• Dan Markowitz · January 27, 2019 at 7:39 am

    Having dynasties in spirts whether it’s the Golden State Warriors, The New York Yankees or Federer, Nadal and Djokovic are always great for a particular sport. I guarantee you more people would’ve watched Serena play Sharapova in finals than Osaka and Kvitova.

    Kriek’s being a little simple minded here. Of course the reason why new players have broken through on the women’s side is because you only had one dominant player in the past two decades and she’s 37 now. Only Osaka has broken through and it’s debatable whether she’s better than Tstsipsas or Zverev at the same ages or she’s just facing lesser high-level players now on the WTA. Look at Sabalenka she looked pretty pedestrian in the first slam of the year and she’s been touted as a possible slam winner.

    Djokovic and Nadal and maybe still Federer have extended their prime ages and they’re looking like they’re going to hold onto the top for maybe a couple of more years. That’s great for men’s tennis.

  • Doug Day · January 27, 2019 at 7:59 am

    Men’s tennis for Dummies
    (A stroke hierarchy)
    Fed inside-out forehand.
    Nadal lefty forehand.
    Djokovic two-hander.

  • catherine · January 27, 2019 at 8:21 am

    Serena and Sharapova in 2019 would havw the attraction of a freak show. When did Maria last win a match worth talking about ?

    Players around 30+ on the women’s side are starting to fade. My guess is there’ll be a bit of a hiatus and then the younger generation will start to dominate. That’s how things usually happen.

  • Dan Markowitz · January 27, 2019 at 8:47 am

    Look I’m here in sunny and hot Costa Rica where as I sit eating my breakfast it’s already 85 degrees and I’m about to take an outdoors yoga class. Talk about swearing. Btw, I was playing in a small club here the other day and the pro said a Tica, Garcin, I think he said his name was, actually got to no 62 a few years back.

    So I’m not so up on tennis world from here(more on birds and monkeys), but didn’t Sharpie beat Wozie in AO. 2 who was defending champ. I’d say that’s a pretty good win. I just don’t see an Osaka v Kvitoca match—as good as it was—being a big draw.

  • catherine · January 27, 2019 at 9:16 am

    Which matches are big draws is pretty much a a lottery. You can’t predict who’s going to play who. And I imagine Naomi is going to be a biggish draw from now on. And Serena will become less of a draw as time goes by because that’s the way of the world.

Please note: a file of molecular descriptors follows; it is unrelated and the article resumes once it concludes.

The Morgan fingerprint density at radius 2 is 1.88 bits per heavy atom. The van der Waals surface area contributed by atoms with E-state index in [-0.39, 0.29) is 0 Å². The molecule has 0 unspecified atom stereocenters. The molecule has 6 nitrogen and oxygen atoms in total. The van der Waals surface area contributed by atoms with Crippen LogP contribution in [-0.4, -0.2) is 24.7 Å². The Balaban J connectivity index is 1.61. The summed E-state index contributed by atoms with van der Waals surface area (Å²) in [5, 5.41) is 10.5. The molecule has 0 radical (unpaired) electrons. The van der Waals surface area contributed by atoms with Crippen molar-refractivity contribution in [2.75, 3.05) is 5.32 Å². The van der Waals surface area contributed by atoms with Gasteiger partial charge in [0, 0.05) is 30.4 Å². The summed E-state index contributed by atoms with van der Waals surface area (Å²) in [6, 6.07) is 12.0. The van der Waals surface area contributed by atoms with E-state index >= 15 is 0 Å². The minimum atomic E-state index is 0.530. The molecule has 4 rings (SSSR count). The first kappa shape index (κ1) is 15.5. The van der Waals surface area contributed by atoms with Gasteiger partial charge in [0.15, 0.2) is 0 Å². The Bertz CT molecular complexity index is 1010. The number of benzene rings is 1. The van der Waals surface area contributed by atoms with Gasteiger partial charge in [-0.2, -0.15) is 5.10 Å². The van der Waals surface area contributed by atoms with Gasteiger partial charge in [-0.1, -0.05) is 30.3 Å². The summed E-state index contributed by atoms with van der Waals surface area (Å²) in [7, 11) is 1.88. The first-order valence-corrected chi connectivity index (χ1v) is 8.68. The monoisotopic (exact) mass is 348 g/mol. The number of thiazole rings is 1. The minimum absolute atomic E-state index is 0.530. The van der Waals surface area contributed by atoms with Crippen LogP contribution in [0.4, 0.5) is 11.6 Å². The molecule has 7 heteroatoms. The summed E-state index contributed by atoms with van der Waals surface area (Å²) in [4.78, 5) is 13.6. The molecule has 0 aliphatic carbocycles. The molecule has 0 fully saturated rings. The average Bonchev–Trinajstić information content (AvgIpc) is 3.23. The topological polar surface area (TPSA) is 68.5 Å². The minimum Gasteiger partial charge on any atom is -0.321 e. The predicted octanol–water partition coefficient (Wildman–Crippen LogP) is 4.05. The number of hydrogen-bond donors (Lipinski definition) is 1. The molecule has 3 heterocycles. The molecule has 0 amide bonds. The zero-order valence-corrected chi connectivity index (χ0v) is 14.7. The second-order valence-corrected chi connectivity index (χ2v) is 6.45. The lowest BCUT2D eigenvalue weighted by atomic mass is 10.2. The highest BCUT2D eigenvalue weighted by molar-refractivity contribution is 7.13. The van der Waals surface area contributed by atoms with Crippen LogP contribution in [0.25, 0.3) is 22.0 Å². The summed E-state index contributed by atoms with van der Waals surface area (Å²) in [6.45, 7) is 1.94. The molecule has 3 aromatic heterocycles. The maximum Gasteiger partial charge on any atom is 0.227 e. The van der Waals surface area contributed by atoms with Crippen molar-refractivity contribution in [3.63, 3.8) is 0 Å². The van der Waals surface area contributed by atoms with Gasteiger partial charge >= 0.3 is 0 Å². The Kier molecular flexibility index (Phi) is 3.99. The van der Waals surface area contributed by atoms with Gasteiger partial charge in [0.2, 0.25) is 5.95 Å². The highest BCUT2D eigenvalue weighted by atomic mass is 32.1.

Wozniacki was never really a contender for the title this year.

    The stands were pretty full for the women’s final.

  • Scoop Malinowski · January 27, 2019 at 9:25 am

    Tennis will go to a greater height after Federer Djokovic Nadal, just like it went to a new height after Pete and Andre. We just don’t know yet which players will be doing the heavy work. My guess is Tsitsipas, maybe Tiafoe, Fritz, Opelka, Khachanov, Medvedev, Felix, Shap, Coric. Djokovic will take over and break the 20 majors of Roger. Then someone will step up and knock off Djokovic and this player will be the new king. It’s the natural progression of tennis. Someone, some David will step up and slay the Djokovic dragon goliath.

  • Scoop Malinowski · January 27, 2019 at 9:26 am

    Sock just insulted the doubles fraternity who will surely conspire and unite to try to make him regret this disrespectful words.

  • Scoop Malinowski · January 27, 2019 at 9:31 am

    Michael, the best matches…Hsieh vs Osaka. People forget already thta Hsieh was just a handful of points from eliminating Osaka. Tsitsipas vs Federer was historic too. Collins vs Kerber for the sheer efficiency of the destruction of a top player.

  • Scoop Malinowski · January 27, 2019 at 9:34 am

    Will be curious to see the Osaka Kvitova final ratings, Osaka could be a bigger star and TV attraction than we realize. She got so much positive publicity from the US Open catastrophe and how she handled it. I would not be surprised if her final ratings are through the roof.

  • Scoop Malinowski · January 27, 2019 at 9:39 am

    Djokovic laid down the new law and if this final performance destruction of Nadal is not an omen for the future of Djokovic breaking Federer’s records, and becoming the undisputed greatest player of all time, then I don’t know what it will take for the world to realize. Djokovic has called Nadal his “greatest rival” in the past but he may have to amend that. My biggest question about this final is: Who was Roger Federer rooting for to win? We know he was watching it point by point and he had to have a favoritism for one over the other. Not that he would ever admit it or even admit to watching this final. But who do you think he wanted to win? Or lose?

  • Hartt · January 27, 2019 at 10:24 am

    Scoop, I had a hard enough time figuring out who I wanted to win this final, much less having any idea of which player Fed favoured. In the end I went with Rafa, partly because I enjoy watching him more. I can appreciate Novak’s tremendous skill, especially when he plays at this level, but have never warmed to him. And I suppose there was a bit of not wanting Rafa to get closer to Fed’s Slam total.